Another problem with the concept of self-esteem is that it is not permanent. Unless you can accomplish some major feat that changes the world, there are generally very few achievements that will allow you to feel a permanent sense of self-worth. The sense of pride that comes with achieving many things soon dims either due to time, being surpassed by the achievements of others, or the disinterest of the public. Therefore, if you believe in self-esteem, you may well be perpetually forced to keep pursuing it, and will never be able to feel content with what you have done. Good examples of this can be drawn from sports stars, famous politicians, or entertainers who feel forced to come out of retirement to attempt new achievements in order to bolster their sense of self-esteem. Another side to this is that even if you are an achieving person with many accomplishments, you will, as a fallible ordinary human being, eventually make a mistake, fail at something, lose an election, have a losing season, get a poor grade, or just have your work surpassed by someone else. If you rate yourself as worthy, or worse yet, better than others based upon your achievements, you will not be able to separate who you are from the things you do. In your eyes, if your achievements are good, then you are good. Unfortunately, there is a flip side to this, meaning that if you do badly or fail, you will be prone to concluding not that your behavior is poor or inadequate in some way, but that you are bad or are a failure as a human being. This can only lead to depression and emotional disturbance. This is the price of pursuing self-esteem.

If you want to be able to rate anything about yourself, then try rating the one thing that can be rated: your own behavior. If you have TTM and rate yourself as bad or defective, the end result will probably be that you will feel depressed or even hate yourself. Also, rating yourself rather than your behavior can only lead to hopelessness. After all, if you rate yourself negatively due to hair pulling, you are essentially giving your total self an overall bad rating, and implying that you are bad in your entirety as a human being. How can you then face the overwhelming task of changing your entire self? If you stick to rating your behavior, and therefore give your hair pulling a bad rating, then it would logically lead you to want to change that particular behavior. This would seem much less of a tall order than having to change your total self. Such a task can only lead you to depression and hopelessness.

There are those TTM sufferers who are able to go about their business out there in the world, and who pursue their own goals regardless of whether or not they have hair. We should not ignore them. There is a lesson to be learned from them. The lesson is, that when a person stops worrying about whether having pulled out their hair, or not looking good cosmetically makes them worthless, they are truly free. It is clear then, that the self-esteem will never help you to achieve your goal of recovery, and that the only logical course is to pursue unconditional self-acceptance (USA). 

What does this mean? It mans accepting yourself without judgment, uncritically, and just as you are, without having to be anything or do anything special. It means seeing yourself as the unique, imperfect, complex, and complete human being you are. If TTM is part of you, it must be accepted, too.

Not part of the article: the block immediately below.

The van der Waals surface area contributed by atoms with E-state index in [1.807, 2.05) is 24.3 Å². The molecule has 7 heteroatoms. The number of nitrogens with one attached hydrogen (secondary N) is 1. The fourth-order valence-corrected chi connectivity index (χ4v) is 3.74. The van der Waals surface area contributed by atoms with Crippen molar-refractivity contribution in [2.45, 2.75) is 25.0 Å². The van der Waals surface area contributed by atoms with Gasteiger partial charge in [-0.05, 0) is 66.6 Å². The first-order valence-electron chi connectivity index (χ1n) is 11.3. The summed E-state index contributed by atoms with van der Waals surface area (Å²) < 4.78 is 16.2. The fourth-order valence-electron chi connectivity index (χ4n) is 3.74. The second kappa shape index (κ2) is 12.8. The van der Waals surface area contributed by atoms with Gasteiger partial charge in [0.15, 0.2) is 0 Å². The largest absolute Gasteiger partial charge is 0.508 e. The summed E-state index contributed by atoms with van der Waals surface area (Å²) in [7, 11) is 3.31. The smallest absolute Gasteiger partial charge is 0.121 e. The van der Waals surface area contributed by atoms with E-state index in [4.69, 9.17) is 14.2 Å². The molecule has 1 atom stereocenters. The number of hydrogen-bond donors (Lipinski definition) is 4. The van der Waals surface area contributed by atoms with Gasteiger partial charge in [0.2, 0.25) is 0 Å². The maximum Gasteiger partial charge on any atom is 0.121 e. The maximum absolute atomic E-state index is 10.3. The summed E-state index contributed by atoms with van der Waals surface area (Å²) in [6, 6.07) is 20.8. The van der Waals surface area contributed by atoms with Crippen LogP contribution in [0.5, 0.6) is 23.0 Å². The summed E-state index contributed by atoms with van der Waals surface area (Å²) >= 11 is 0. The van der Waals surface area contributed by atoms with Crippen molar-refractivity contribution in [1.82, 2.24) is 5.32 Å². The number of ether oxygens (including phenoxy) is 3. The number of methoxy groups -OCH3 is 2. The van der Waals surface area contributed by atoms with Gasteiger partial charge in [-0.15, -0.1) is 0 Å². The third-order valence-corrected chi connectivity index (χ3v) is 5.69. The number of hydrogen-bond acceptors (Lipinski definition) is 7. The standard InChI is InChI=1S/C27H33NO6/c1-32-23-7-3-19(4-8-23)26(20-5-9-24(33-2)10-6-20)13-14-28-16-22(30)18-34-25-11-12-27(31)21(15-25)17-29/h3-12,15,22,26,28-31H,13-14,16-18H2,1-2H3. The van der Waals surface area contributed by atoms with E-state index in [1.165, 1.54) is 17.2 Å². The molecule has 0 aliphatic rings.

Yes, even TTM can and must be accepted. TTM is a chronic, biologically-based problem not a psychological problem. It has nothing to do with intelligence or upbringing. You did not ask for it, and you didn't cause it. It's not your fault! For a good deal of the time you have had it, you may not even have known what it was, or that it had a name. Having TTM doesn't mean that you are crazy, defective, or some kind of freak of nature. It does not represent some kind of weakness or failure of moral strength. It doesn't happen to people who are somehow weaker than others or who are less deserving of decent lives. You are more than the sum total of the number of hairs on your body. If others in your society choose to judge you in that way, that is because of their ignorance and insensitivity, and is in no way a reflection upon you. No matter what, you can never be regarded as a defective human being merely because you pull your hair. TTM is, in a way, mostly a problem because society places a value on having hair as a part of being attractive. I like to tell patients that if we lived in a society where it was common to shave your head and cosmetically remove all eyebrows and eyelashes, they wouldn't even be coming for treatment.

So how should you regard yourself? The best way I have ever heard it put was by Patty Perkins-Doyle, Executive Director of the Obsessive-Compulsive Foundation. I once heard her introduce herself as, "I am a person who also happens to have OCD." I suggest that you now say of yourself, "I am a person who also happens to pull their hair."

Fred Penzel, Ph.D. is a licensed psychologist who has been involved in the treatment of TTM, OCD and related disorders since 1982. He is the executive director of Western Suffolk Psychological Services, in Huntington, New York, and is a frequent contributor to In Touch. He sits on the science advisory boards of both the Trichotillomania Learning Center, and the Obsessive-Compulsive Foundation, and can be e-mailed at penzel@attglobal.net .

If you would like to read more about what Dr. Penzel has to say about TTM, take a look at his self-help book, "The Hair-Pulling Problem: A Complete Guide to Getting Well and Staying Well," (Oxford University Press, 2003). You can learn more about it at www.trichbook.com

 

Disclaimer

Please Note: Then information in this site is presented as a public service to our patients and friends. It is not a substitute for a careful evaluation by a qualified mental health professional.  If you are already under treatment, do not make any changes in your regimen without consulting your doctor.